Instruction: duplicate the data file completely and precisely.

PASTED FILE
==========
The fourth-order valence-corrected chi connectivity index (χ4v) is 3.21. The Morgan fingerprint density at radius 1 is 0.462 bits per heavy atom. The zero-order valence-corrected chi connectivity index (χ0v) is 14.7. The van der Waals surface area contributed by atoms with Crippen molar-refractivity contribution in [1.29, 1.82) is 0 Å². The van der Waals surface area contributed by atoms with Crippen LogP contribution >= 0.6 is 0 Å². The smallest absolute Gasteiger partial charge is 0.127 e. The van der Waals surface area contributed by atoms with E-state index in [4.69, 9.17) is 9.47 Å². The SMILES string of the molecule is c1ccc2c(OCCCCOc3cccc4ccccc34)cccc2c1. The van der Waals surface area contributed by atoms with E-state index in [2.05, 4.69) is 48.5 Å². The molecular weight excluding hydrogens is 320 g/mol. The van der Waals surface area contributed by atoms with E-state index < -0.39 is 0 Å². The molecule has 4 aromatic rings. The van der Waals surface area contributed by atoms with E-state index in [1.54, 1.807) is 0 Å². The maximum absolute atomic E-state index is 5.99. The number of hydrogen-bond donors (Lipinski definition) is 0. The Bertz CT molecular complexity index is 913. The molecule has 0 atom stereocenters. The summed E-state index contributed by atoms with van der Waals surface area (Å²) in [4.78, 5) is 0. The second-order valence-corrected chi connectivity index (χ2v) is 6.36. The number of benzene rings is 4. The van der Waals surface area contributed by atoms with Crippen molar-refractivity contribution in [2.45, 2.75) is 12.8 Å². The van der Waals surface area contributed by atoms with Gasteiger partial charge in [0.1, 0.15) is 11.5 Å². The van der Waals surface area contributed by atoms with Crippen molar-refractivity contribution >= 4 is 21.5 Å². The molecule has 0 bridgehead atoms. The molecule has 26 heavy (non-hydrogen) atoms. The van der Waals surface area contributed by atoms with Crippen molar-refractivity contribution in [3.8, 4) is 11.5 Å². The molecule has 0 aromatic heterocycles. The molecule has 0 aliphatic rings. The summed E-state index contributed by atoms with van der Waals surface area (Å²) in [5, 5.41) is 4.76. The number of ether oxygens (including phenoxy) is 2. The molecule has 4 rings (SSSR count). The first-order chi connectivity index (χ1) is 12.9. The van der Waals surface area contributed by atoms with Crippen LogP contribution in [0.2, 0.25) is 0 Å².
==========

The fourth-order valence-corrected chi connectivity index (χ4v) is 3.21. The Morgan fingerprint density at radius 1 is 0.462 bits per heavy atom. The zero-order valence-corrected chi connectivity index (χ0v) is 14.7. The van der Waals surface area contributed by atoms with Crippen molar-refractivity contribution in [1.29, 1.82) is 0 Å². The van der Waals surface area contributed by atoms with Crippen LogP contribution >= 0.6 is 0 Å². The smallest absolute Gasteiger partial charge is 0.127 e. The van der Waals surface area contributed by atoms with E-state index in [4.69, 9.17) is 9.47 Å². The SMILES string of the molecule is c1ccc2c(OCCCCOc3cccc4ccccc34)cccc2c1. The van der Waals surface area contributed by atoms with E-state index in [2.05, 4.69) is 48.5 Å². The molecular weight excluding hydrogens is 320 g/mol. The van der Waals surface area contributed by atoms with E-state index < -0.39 is 0 Å². The molecule has 4 aromatic rings. The van der Waals surface area contributed by atoms with E-state index in [1.54, 1.807) is 0 Å². The maximum absolute atomic E-state index is 5.99. The number of hydrogen-bond donors (Lipinski definition) is 0. The Bertz CT molecular complexity index is 913. The molecule has 0 atom stereocenters. The summed E-state index contributed by atoms with van der Waals surface area (Å²) in [4.78, 5) is 0. The second-order valence-corrected chi connectivity index (χ2v) is 6.36. The number of benzene rings is 4. The van der Waals surface area contributed by atoms with Crippen molar-refractivity contribution in [2.45, 2.75) is 12.8 Å². The van der Waals surface area contributed by atoms with Gasteiger partial charge in [0.1, 0.15) is 11.5 Å². The van der Waals surface area contributed by atoms with Crippen molar-refractivity contribution >= 4 is 21.5 Å². The molecule has 0 bridgehead atoms. The molecule has 26 heavy (non-hydrogen) atoms. The van der Waals surface area contributed by atoms with Crippen molar-refractivity contribution in [3.8, 4) is 11.5 Å². The molecule has 0 aromatic heterocycles. The molecule has 0 aliphatic rings. The summed E-state index contributed by atoms with van der Waals surface area (Å²) in [5, 5.41) is 4.76. The number of ether oxygens (including phenoxy) is 2. The molecule has 4 rings (SSSR count). The first-order chi connectivity index (χ1) is 12.9. The van der Waals surface area contributed by atoms with Crippen LogP contribution in [0.2, 0.25) is 0 Å².